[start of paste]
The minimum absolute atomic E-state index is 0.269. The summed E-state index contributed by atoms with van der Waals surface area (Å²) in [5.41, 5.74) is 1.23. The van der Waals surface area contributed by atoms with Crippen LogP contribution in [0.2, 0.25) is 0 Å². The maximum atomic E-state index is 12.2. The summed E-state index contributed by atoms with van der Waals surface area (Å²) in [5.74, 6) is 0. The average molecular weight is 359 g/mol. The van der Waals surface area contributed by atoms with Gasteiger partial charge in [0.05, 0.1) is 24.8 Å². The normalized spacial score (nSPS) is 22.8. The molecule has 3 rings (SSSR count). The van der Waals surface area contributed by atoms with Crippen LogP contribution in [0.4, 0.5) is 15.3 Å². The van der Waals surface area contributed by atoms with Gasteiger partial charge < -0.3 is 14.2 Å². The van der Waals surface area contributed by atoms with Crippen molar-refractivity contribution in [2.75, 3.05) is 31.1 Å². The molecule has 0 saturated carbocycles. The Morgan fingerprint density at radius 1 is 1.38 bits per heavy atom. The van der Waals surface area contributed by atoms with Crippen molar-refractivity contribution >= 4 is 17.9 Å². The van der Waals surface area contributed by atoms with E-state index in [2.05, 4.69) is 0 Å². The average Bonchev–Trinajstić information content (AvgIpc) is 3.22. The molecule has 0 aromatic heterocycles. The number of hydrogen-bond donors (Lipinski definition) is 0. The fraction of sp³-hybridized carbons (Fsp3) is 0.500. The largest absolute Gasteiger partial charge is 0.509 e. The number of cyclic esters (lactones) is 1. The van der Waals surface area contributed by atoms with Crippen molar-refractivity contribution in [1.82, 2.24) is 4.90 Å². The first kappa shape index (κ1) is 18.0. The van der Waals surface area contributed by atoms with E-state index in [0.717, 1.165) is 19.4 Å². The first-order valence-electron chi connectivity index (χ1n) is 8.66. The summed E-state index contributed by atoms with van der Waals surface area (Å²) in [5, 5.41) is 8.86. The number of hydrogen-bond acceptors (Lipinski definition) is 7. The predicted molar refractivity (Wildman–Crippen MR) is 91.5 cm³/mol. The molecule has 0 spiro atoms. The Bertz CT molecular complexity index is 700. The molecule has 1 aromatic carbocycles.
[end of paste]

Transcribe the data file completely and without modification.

The minimum absolute atomic E-state index is 0.269. The summed E-state index contributed by atoms with van der Waals surface area (Å²) in [5.41, 5.74) is 1.23. The van der Waals surface area contributed by atoms with Crippen LogP contribution in [0.2, 0.25) is 0 Å². The maximum atomic E-state index is 12.2. The summed E-state index contributed by atoms with van der Waals surface area (Å²) in [5.74, 6) is 0. The average molecular weight is 359 g/mol. The van der Waals surface area contributed by atoms with Gasteiger partial charge in [0.05, 0.1) is 24.8 Å². The normalized spacial score (nSPS) is 22.8. The molecule has 3 rings (SSSR count). The van der Waals surface area contributed by atoms with Crippen LogP contribution in [0.4, 0.5) is 15.3 Å². The van der Waals surface area contributed by atoms with Gasteiger partial charge < -0.3 is 14.2 Å². The van der Waals surface area contributed by atoms with Crippen molar-refractivity contribution in [2.75, 3.05) is 31.1 Å². The molecule has 0 saturated carbocycles. The Morgan fingerprint density at radius 1 is 1.38 bits per heavy atom. The van der Waals surface area contributed by atoms with Crippen molar-refractivity contribution >= 4 is 17.9 Å². The van der Waals surface area contributed by atoms with E-state index in [2.05, 4.69) is 0 Å². The average Bonchev–Trinajstić information content (AvgIpc) is 3.22. The molecule has 0 aromatic heterocycles. The number of hydrogen-bond donors (Lipinski definition) is 0. The fraction of sp³-hybridized carbons (Fsp3) is 0.500. The largest absolute Gasteiger partial charge is 0.509 e. The number of cyclic esters (lactones) is 1. The van der Waals surface area contributed by atoms with Crippen molar-refractivity contribution in [1.82, 2.24) is 4.90 Å². The first kappa shape index (κ1) is 18.0. The van der Waals surface area contributed by atoms with E-state index in [0.717, 1.165) is 19.4 Å². The first-order valence-electron chi connectivity index (χ1n) is 8.66. The summed E-state index contributed by atoms with van der Waals surface area (Å²) in [5, 5.41) is 8.86. The number of hydrogen-bond acceptors (Lipinski definition) is 7. The predicted molar refractivity (Wildman–Crippen MR) is 91.5 cm³/mol. The molecule has 0 spiro atoms. The Bertz CT molecular complexity index is 700. The molecule has 1 aromatic carbocycles.